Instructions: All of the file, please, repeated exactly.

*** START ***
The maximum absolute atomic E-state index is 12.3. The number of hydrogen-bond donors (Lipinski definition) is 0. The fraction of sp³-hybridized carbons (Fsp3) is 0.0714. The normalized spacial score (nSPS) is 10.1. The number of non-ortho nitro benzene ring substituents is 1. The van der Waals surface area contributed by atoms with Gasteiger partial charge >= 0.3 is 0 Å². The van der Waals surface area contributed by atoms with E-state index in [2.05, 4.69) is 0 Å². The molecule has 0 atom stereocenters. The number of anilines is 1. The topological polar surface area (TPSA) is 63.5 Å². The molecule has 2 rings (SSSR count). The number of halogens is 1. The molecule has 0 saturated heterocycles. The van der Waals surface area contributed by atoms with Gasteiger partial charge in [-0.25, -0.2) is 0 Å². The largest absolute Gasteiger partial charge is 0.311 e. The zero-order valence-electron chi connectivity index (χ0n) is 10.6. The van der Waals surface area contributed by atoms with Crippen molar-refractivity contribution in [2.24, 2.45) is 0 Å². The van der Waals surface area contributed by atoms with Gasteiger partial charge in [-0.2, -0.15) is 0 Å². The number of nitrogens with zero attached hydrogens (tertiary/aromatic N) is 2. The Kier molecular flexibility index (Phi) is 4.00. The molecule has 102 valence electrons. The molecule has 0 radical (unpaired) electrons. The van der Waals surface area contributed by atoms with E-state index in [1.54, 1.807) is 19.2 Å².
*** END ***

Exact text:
The maximum absolute atomic E-state index is 12.3. The number of hydrogen-bond donors (Lipinski definition) is 0. The fraction of sp³-hybridized carbons (Fsp3) is 0.0714. The normalized spacial score (nSPS) is 10.1. The number of non-ortho nitro benzene ring substituents is 1. The van der Waals surface area contributed by atoms with Gasteiger partial charge >= 0.3 is 0 Å². The van der Waals surface area contributed by atoms with E-state index in [2.05, 4.69) is 0 Å². The molecule has 0 atom stereocenters. The number of anilines is 1. The topological polar surface area (TPSA) is 63.5 Å². The molecule has 2 rings (SSSR count). The number of halogens is 1. The molecule has 0 saturated heterocycles. The van der Waals surface area contributed by atoms with Gasteiger partial charge in [-0.25, -0.2) is 0 Å². The largest absolute Gasteiger partial charge is 0.311 e. The zero-order valence-electron chi connectivity index (χ0n) is 10.6. The van der Waals surface area contributed by atoms with Crippen molar-refractivity contribution in [2.24, 2.45) is 0 Å². The van der Waals surface area contributed by atoms with Gasteiger partial charge in [-0.2, -0.15) is 0 Å². The number of nitrogens with zero attached hydrogens (tertiary/aromatic N) is 2. The Kier molecular flexibility index (Phi) is 4.00. The molecule has 102 valence electrons. The molecule has 0 radical (unpaired) electrons. The van der Waals surface area contributed by atoms with E-state index in [1.54, 1.807) is 19.2 Å².